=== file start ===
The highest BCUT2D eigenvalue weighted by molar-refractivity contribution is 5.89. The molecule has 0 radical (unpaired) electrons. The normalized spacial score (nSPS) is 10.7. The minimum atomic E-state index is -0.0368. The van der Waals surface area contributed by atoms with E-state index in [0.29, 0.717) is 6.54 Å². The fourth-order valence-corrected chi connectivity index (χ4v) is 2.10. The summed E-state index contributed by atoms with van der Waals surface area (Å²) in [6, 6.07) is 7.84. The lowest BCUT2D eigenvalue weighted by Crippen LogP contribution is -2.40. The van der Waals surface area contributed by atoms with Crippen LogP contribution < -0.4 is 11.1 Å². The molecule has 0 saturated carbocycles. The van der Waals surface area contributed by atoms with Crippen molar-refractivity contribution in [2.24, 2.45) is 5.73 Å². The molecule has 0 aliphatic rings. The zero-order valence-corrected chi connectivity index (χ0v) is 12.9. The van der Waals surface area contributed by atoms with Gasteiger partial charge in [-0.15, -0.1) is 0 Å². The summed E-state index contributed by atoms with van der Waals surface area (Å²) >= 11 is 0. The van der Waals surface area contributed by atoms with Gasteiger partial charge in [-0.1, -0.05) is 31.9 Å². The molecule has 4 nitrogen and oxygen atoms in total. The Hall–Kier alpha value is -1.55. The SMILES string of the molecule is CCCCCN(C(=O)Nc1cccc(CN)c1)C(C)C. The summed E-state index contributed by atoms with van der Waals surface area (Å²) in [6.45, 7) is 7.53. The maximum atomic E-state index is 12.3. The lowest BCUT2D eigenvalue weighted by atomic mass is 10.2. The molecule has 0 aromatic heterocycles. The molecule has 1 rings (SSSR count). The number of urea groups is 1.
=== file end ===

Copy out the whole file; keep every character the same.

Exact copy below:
The highest BCUT2D eigenvalue weighted by molar-refractivity contribution is 5.89. The molecule has 0 radical (unpaired) electrons. The normalized spacial score (nSPS) is 10.7. The minimum atomic E-state index is -0.0368. The van der Waals surface area contributed by atoms with E-state index in [0.29, 0.717) is 6.54 Å². The fourth-order valence-corrected chi connectivity index (χ4v) is 2.10. The summed E-state index contributed by atoms with van der Waals surface area (Å²) in [6, 6.07) is 7.84. The lowest BCUT2D eigenvalue weighted by Crippen LogP contribution is -2.40. The van der Waals surface area contributed by atoms with Crippen LogP contribution < -0.4 is 11.1 Å². The molecule has 0 saturated carbocycles. The van der Waals surface area contributed by atoms with Crippen molar-refractivity contribution in [2.24, 2.45) is 5.73 Å². The molecule has 0 aliphatic rings. The zero-order valence-corrected chi connectivity index (χ0v) is 12.9. The van der Waals surface area contributed by atoms with Gasteiger partial charge in [-0.15, -0.1) is 0 Å². The summed E-state index contributed by atoms with van der Waals surface area (Å²) >= 11 is 0. The van der Waals surface area contributed by atoms with Gasteiger partial charge in [-0.1, -0.05) is 31.9 Å². The molecule has 4 nitrogen and oxygen atoms in total. The Hall–Kier alpha value is -1.55. The SMILES string of the molecule is CCCCCN(C(=O)Nc1cccc(CN)c1)C(C)C. The summed E-state index contributed by atoms with van der Waals surface area (Å²) in [6.45, 7) is 7.53. The maximum atomic E-state index is 12.3. The lowest BCUT2D eigenvalue weighted by atomic mass is 10.2. The molecule has 0 aromatic heterocycles. The molecule has 1 rings (SSSR count). The number of urea groups is 1.